Whale Lake is a tiny, ecologically sensitive oasis in northern Kananaskis Country. On this relatively flat hike, originating from Rafter Six Ranch Resort, interesting ground features alter my original plan, and I morph into my favorite mode of travel, wandering somewhat aimlessly and driven by my senses, on or off trail.
From the field adjacent to the Rafter Six Ranch Resort church, an obvious trail into forest leads me quickly to the north border of Kananaskis Country. My little black dog buddy, after a few moments of indecision, turns about and heads home.
Within a short distance, I emerge from forest onto a short descent into a large field. Crocuses are abundant in all the open, grassy areas.
The trail continues to the left, but distant, mid-field, corral structures capture my attention and curiosity gets the best of me. As I approach the wooden structures it becomes obvious this has been a site of a Sundance celebration in past years, a Ti-jurabi-chubi with structures very similar to those in Sibbald Meadow.
My initial intent to return to plan is interrupted by features at the far end of the field so I continue to hike west, off plan, towards snow-capped mountains. Passing under hydro lines at the west end of the field, the view of a lake captures my attention. It appears to be more marsh than open water and when I work my way to the edge, there is a faint, distant sound, like hundreds of squeaking wheels, coming from the far side of the lake. A quick map reference tells me I have arrived at Whale Lake. I work my way carefully to the edge of the marsh to take a photograph. The lake’s name likely comes from its shape when viewed from above.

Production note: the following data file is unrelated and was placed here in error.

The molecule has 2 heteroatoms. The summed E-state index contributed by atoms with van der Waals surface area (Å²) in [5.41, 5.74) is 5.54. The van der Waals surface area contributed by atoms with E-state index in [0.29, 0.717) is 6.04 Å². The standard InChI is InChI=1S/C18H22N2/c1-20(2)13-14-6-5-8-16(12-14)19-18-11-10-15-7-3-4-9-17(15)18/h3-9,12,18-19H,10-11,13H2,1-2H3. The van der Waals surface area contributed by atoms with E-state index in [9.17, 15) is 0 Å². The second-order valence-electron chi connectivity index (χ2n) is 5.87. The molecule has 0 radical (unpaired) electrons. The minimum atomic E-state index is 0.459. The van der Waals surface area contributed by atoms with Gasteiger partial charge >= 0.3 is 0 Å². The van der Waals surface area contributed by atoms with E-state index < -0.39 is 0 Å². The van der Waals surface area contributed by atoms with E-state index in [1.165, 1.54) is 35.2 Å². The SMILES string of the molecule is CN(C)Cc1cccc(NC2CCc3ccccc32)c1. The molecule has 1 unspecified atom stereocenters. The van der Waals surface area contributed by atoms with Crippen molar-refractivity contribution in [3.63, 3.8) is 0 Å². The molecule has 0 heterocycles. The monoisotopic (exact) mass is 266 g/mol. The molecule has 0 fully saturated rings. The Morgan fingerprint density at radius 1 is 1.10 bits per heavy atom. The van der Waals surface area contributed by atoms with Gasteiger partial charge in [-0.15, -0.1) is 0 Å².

From the south-east corner of Whale Lake, I hike south below the power lines on rustic road for a short distance then find a partially iced trail through forest which takes me south-west. I am on land surrounded by Kananaskis Country, Camp Chief Hector, Bow Valley Provincial Park and Rafter Six Ranch Resort. Whale Lake is nestled in the middle of my circuit.
About a kilometre later (0.63 miles) I arrive at the east edge of the Rocky Mountain YMCA complex and turn north on trail adjacent to the fenced off property with tepees dispersed in the forest waiting patiently for occupation by young people in the upcoming summer months.
Soon, I arrive at the west shore of Whale Lake. The previously fainter sound from the opposite side of Whale Lake is now loud and I bushwhack my way to the marshland shore to discover the source of the noise. Although the marsh is alive with sound, there is little evidence of the source. With a long lens I capture birds in open water. It is not my area of expertise but I believe they are loons. There must be hundreds of them nesting in the marsh and I try diligently to avoid disturbing them.
There are a few loons on the surface of open water in Whale Lake.
Leaves are just beginning to bud on trees surrounding Whale Lake. When the trees are fully leaved, the little lake will be nearly completely concealed.
As I hike above the lake level, and turn to lower ground along the north shore, I work my way to the shoreline again with great caution. The lake is ecologically sensitive and I go to significant lengths to avoid disturbing the delicate structure. I will avoid leaving any evidence of my presence, including footsteps, in the hope subsequent visitors will do the same and leave the lake’s pristine beauty exactly the same.
An old road leads east through a large, grassy field to Rafter Six Ranch Resort where my hiking day ends.
There are a large number of unmapped trails in the area and wandering is easily done with multiple options for recovery. It has been a wonderful, undisciplined, warm, spring day in the sun with lots of unexpected and unplanned discovery. All that remains is a pleasant return drive home to Calgary.